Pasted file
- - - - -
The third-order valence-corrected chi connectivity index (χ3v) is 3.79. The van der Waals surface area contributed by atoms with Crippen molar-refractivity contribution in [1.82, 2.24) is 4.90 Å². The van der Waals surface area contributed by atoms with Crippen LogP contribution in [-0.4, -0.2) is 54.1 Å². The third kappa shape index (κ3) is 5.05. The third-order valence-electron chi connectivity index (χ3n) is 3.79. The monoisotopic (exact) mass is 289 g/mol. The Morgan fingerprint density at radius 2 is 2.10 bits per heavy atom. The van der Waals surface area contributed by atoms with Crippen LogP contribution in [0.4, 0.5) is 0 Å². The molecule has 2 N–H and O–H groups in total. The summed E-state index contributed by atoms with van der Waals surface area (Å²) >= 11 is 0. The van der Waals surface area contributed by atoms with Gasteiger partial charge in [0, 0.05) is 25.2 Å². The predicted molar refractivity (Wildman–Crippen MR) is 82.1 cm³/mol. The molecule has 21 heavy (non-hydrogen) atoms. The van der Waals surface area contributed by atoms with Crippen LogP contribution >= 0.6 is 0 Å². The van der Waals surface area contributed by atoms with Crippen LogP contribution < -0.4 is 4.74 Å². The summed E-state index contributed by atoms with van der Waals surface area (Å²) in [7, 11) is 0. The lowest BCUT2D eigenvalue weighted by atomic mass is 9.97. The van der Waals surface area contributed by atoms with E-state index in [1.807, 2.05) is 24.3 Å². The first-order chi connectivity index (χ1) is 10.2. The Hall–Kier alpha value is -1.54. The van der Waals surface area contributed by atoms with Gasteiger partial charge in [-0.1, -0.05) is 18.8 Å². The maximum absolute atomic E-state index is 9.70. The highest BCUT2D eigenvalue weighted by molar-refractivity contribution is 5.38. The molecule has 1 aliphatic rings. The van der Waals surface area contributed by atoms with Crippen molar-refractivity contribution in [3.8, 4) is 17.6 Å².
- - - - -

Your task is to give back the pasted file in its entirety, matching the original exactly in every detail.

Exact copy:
The third-order valence-corrected chi connectivity index (χ3v) is 3.79. The van der Waals surface area contributed by atoms with Crippen molar-refractivity contribution in [1.82, 2.24) is 4.90 Å². The van der Waals surface area contributed by atoms with Crippen LogP contribution in [-0.4, -0.2) is 54.1 Å². The third kappa shape index (κ3) is 5.05. The third-order valence-electron chi connectivity index (χ3n) is 3.79. The monoisotopic (exact) mass is 289 g/mol. The Morgan fingerprint density at radius 2 is 2.10 bits per heavy atom. The van der Waals surface area contributed by atoms with Crippen LogP contribution in [0.4, 0.5) is 0 Å². The molecule has 2 N–H and O–H groups in total. The summed E-state index contributed by atoms with van der Waals surface area (Å²) >= 11 is 0. The van der Waals surface area contributed by atoms with Gasteiger partial charge in [0, 0.05) is 25.2 Å². The predicted molar refractivity (Wildman–Crippen MR) is 82.1 cm³/mol. The molecule has 21 heavy (non-hydrogen) atoms. The van der Waals surface area contributed by atoms with Crippen LogP contribution >= 0.6 is 0 Å². The van der Waals surface area contributed by atoms with Crippen LogP contribution < -0.4 is 4.74 Å². The summed E-state index contributed by atoms with van der Waals surface area (Å²) in [7, 11) is 0. The lowest BCUT2D eigenvalue weighted by atomic mass is 9.97. The van der Waals surface area contributed by atoms with E-state index in [1.807, 2.05) is 24.3 Å². The first-order chi connectivity index (χ1) is 10.2. The Hall–Kier alpha value is -1.54. The van der Waals surface area contributed by atoms with Gasteiger partial charge in [-0.1, -0.05) is 18.8 Å². The maximum absolute atomic E-state index is 9.70. The highest BCUT2D eigenvalue weighted by molar-refractivity contribution is 5.38. The molecule has 1 aliphatic rings. The van der Waals surface area contributed by atoms with Crippen molar-refractivity contribution in [3.8, 4) is 17.6 Å².